Cholecystectomy in Pregnancy Tied to Worse Outcomes
Undergoing procedure during pregnancy tied to longer hospital stays, increased readmissions, higher preterm delivery rates
FRIDAY, Feb. 22, 2019 (HealthDay News) -- Women who undergo cholecystectomy during the third trimester of pregnancy experience worse outcomes than women who wait until after delivery, according to a study published online Feb. 12 in the Journal of the American College of Surgeons.
Zhi Ven Fong, M.D., M.P.H., from Massachusetts General Hospital in Boston, and colleagues used the California Office of Statewide Health Planning and Development database (2005 to 2014) to identify women undergoing cholecystectomy. Outcomes were compared between women who had the procedure during the third trimester of pregnancy (403 patients) and those who had the procedure in the three months postpartum (17,490 patients).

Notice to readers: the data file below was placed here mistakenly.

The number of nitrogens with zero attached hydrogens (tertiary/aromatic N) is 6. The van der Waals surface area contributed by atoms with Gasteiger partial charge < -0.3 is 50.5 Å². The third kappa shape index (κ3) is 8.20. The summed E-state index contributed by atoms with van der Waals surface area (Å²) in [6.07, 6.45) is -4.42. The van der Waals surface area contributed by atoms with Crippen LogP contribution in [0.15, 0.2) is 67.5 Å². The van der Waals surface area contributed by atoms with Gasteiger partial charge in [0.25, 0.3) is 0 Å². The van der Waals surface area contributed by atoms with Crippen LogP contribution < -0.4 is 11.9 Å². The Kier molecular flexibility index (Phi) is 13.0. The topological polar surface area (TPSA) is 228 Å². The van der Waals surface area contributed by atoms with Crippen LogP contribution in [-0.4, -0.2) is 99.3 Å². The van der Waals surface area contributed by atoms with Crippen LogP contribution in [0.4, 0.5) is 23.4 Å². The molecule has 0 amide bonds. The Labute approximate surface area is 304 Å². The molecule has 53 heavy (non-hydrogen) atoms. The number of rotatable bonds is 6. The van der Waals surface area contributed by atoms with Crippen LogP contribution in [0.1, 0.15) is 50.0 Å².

The researchers found that cholecystectomy during pregnancy was more likely to require hospitalization (85 versus 63 percent) and more likely to be performed open (13 versus 2 percent). There was a significant increase in composite maternal outcomes (odds ratio [OR], 1.88), including preterm delivery (OR, 2.05), length of hospital stay (+0.83 days), and readmissions (OR, 2.05), when cholecystectomy was performed during pregnancy.
"In light of these findings, whenever possible, women with symptomatic gallstones in pregnancy should wait as long as possible to let the baby mature before having the cholecystectomy," a coauthor said in a statement.